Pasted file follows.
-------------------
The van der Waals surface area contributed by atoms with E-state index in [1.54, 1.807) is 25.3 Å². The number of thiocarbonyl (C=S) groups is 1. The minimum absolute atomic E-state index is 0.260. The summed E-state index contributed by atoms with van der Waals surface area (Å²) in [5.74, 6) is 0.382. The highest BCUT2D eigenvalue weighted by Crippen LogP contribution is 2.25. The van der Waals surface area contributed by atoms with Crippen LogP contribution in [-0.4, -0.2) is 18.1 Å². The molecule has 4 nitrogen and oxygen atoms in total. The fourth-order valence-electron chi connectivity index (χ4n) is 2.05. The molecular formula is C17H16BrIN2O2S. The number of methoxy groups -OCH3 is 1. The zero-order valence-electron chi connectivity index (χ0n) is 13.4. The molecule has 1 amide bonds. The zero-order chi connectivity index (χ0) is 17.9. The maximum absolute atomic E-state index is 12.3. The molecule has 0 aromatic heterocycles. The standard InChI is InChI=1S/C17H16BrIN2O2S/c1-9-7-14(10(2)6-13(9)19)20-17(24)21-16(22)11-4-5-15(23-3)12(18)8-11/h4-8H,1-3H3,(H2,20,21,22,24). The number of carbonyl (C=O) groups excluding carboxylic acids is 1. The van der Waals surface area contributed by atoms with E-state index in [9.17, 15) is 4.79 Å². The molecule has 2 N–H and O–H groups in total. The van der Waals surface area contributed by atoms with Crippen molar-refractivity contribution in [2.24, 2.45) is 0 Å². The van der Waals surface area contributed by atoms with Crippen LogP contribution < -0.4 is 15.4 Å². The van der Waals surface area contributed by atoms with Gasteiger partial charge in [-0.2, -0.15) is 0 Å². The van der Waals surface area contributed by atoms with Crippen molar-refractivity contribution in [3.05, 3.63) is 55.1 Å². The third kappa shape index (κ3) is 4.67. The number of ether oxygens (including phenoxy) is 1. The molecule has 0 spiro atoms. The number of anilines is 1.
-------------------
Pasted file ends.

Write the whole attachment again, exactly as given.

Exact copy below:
The van der Waals surface area contributed by atoms with E-state index in [1.54, 1.807) is 25.3 Å². The number of thiocarbonyl (C=S) groups is 1. The minimum absolute atomic E-state index is 0.260. The summed E-state index contributed by atoms with van der Waals surface area (Å²) in [5.74, 6) is 0.382. The highest BCUT2D eigenvalue weighted by Crippen LogP contribution is 2.25. The van der Waals surface area contributed by atoms with Crippen LogP contribution in [-0.4, -0.2) is 18.1 Å². The molecule has 4 nitrogen and oxygen atoms in total. The fourth-order valence-electron chi connectivity index (χ4n) is 2.05. The molecular formula is C17H16BrIN2O2S. The number of methoxy groups -OCH3 is 1. The zero-order valence-electron chi connectivity index (χ0n) is 13.4. The molecule has 1 amide bonds. The zero-order chi connectivity index (χ0) is 17.9. The maximum absolute atomic E-state index is 12.3. The molecule has 0 aromatic heterocycles. The standard InChI is InChI=1S/C17H16BrIN2O2S/c1-9-7-14(10(2)6-13(9)19)20-17(24)21-16(22)11-4-5-15(23-3)12(18)8-11/h4-8H,1-3H3,(H2,20,21,22,24). The number of carbonyl (C=O) groups excluding carboxylic acids is 1. The van der Waals surface area contributed by atoms with E-state index in [9.17, 15) is 4.79 Å². The molecule has 2 N–H and O–H groups in total. The van der Waals surface area contributed by atoms with Crippen molar-refractivity contribution in [2.24, 2.45) is 0 Å². The van der Waals surface area contributed by atoms with Crippen LogP contribution < -0.4 is 15.4 Å². The van der Waals surface area contributed by atoms with Gasteiger partial charge in [-0.2, -0.15) is 0 Å². The van der Waals surface area contributed by atoms with Crippen molar-refractivity contribution in [3.05, 3.63) is 55.1 Å². The third kappa shape index (κ3) is 4.67. The number of ether oxygens (including phenoxy) is 1. The molecule has 0 spiro atoms. The number of anilines is 1.